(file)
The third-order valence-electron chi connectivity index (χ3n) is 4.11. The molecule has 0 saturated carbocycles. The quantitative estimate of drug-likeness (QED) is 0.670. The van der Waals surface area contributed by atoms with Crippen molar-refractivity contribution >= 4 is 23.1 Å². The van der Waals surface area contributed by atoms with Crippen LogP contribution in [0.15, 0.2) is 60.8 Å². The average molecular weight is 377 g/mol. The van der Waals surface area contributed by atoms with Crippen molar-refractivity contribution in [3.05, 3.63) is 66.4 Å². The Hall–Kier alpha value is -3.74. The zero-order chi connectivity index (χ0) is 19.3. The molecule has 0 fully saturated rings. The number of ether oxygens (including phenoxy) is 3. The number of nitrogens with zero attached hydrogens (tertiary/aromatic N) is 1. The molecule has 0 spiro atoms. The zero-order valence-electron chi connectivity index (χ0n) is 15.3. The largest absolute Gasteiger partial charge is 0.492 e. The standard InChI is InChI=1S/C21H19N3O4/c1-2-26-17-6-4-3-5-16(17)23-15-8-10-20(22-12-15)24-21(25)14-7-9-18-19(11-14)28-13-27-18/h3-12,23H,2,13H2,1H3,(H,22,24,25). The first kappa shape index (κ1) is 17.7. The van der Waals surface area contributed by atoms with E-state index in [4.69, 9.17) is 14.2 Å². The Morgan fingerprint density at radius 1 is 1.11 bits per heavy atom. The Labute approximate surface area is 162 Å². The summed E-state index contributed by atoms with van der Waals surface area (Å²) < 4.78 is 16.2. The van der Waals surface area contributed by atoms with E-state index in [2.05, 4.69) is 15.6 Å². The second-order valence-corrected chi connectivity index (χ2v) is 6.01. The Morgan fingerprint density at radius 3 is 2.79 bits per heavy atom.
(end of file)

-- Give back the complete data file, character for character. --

The third-order valence-electron chi connectivity index (χ3n) is 4.11. The molecule has 0 saturated carbocycles. The quantitative estimate of drug-likeness (QED) is 0.670. The van der Waals surface area contributed by atoms with Crippen molar-refractivity contribution >= 4 is 23.1 Å². The van der Waals surface area contributed by atoms with Crippen LogP contribution in [0.15, 0.2) is 60.8 Å². The average molecular weight is 377 g/mol. The van der Waals surface area contributed by atoms with Crippen molar-refractivity contribution in [3.05, 3.63) is 66.4 Å². The Hall–Kier alpha value is -3.74. The zero-order chi connectivity index (χ0) is 19.3. The molecule has 0 fully saturated rings. The number of ether oxygens (including phenoxy) is 3. The number of nitrogens with zero attached hydrogens (tertiary/aromatic N) is 1. The molecule has 0 spiro atoms. The zero-order valence-electron chi connectivity index (χ0n) is 15.3. The largest absolute Gasteiger partial charge is 0.492 e. The standard InChI is InChI=1S/C21H19N3O4/c1-2-26-17-6-4-3-5-16(17)23-15-8-10-20(22-12-15)24-21(25)14-7-9-18-19(11-14)28-13-27-18/h3-12,23H,2,13H2,1H3,(H,22,24,25). The first kappa shape index (κ1) is 17.7. The van der Waals surface area contributed by atoms with E-state index in [4.69, 9.17) is 14.2 Å². The Morgan fingerprint density at radius 1 is 1.11 bits per heavy atom. The Labute approximate surface area is 162 Å². The summed E-state index contributed by atoms with van der Waals surface area (Å²) < 4.78 is 16.2. The van der Waals surface area contributed by atoms with E-state index in [2.05, 4.69) is 15.6 Å². The second-order valence-corrected chi connectivity index (χ2v) is 6.01. The Morgan fingerprint density at radius 3 is 2.79 bits per heavy atom.